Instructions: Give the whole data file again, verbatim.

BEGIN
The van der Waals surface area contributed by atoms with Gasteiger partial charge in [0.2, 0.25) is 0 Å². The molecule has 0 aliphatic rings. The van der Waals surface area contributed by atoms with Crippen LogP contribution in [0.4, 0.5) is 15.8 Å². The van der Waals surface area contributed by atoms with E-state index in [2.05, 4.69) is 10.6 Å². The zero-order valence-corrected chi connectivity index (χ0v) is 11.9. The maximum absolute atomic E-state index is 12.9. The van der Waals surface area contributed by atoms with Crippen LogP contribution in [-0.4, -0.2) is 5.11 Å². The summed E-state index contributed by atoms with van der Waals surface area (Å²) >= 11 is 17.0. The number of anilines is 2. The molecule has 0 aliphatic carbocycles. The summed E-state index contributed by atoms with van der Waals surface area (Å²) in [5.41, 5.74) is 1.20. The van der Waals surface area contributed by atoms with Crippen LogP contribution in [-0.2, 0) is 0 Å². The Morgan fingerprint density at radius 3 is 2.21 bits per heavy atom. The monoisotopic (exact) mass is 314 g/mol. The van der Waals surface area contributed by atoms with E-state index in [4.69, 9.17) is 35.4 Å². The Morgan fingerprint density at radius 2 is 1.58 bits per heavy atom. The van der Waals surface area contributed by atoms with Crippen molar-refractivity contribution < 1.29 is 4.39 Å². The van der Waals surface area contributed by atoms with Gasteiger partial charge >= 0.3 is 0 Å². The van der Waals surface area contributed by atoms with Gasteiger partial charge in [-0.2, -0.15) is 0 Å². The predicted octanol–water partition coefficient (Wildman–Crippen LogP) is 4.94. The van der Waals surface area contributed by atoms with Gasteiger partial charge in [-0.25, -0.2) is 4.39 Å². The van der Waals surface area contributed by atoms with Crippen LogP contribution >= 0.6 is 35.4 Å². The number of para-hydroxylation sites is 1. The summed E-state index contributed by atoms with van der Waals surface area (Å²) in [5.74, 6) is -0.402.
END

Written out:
The van der Waals surface area contributed by atoms with Gasteiger partial charge in [0.2, 0.25) is 0 Å². The molecule has 0 aliphatic rings. The van der Waals surface area contributed by atoms with Crippen LogP contribution in [0.4, 0.5) is 15.8 Å². The van der Waals surface area contributed by atoms with E-state index in [2.05, 4.69) is 10.6 Å². The zero-order valence-corrected chi connectivity index (χ0v) is 11.9. The maximum absolute atomic E-state index is 12.9. The van der Waals surface area contributed by atoms with Crippen LogP contribution in [-0.4, -0.2) is 5.11 Å². The summed E-state index contributed by atoms with van der Waals surface area (Å²) >= 11 is 17.0. The number of anilines is 2. The molecule has 0 aliphatic carbocycles. The summed E-state index contributed by atoms with van der Waals surface area (Å²) in [5.41, 5.74) is 1.20. The van der Waals surface area contributed by atoms with Crippen LogP contribution in [-0.2, 0) is 0 Å². The Morgan fingerprint density at radius 3 is 2.21 bits per heavy atom. The monoisotopic (exact) mass is 314 g/mol. The van der Waals surface area contributed by atoms with E-state index in [4.69, 9.17) is 35.4 Å². The Morgan fingerprint density at radius 2 is 1.58 bits per heavy atom. The van der Waals surface area contributed by atoms with Crippen molar-refractivity contribution < 1.29 is 4.39 Å². The van der Waals surface area contributed by atoms with Gasteiger partial charge >= 0.3 is 0 Å². The van der Waals surface area contributed by atoms with Gasteiger partial charge in [-0.2, -0.15) is 0 Å². The predicted octanol–water partition coefficient (Wildman–Crippen LogP) is 4.94. The van der Waals surface area contributed by atoms with Gasteiger partial charge in [-0.25, -0.2) is 4.39 Å². The van der Waals surface area contributed by atoms with Crippen LogP contribution >= 0.6 is 35.4 Å². The number of para-hydroxylation sites is 1. The summed E-state index contributed by atoms with van der Waals surface area (Å²) in [5.74, 6) is -0.402.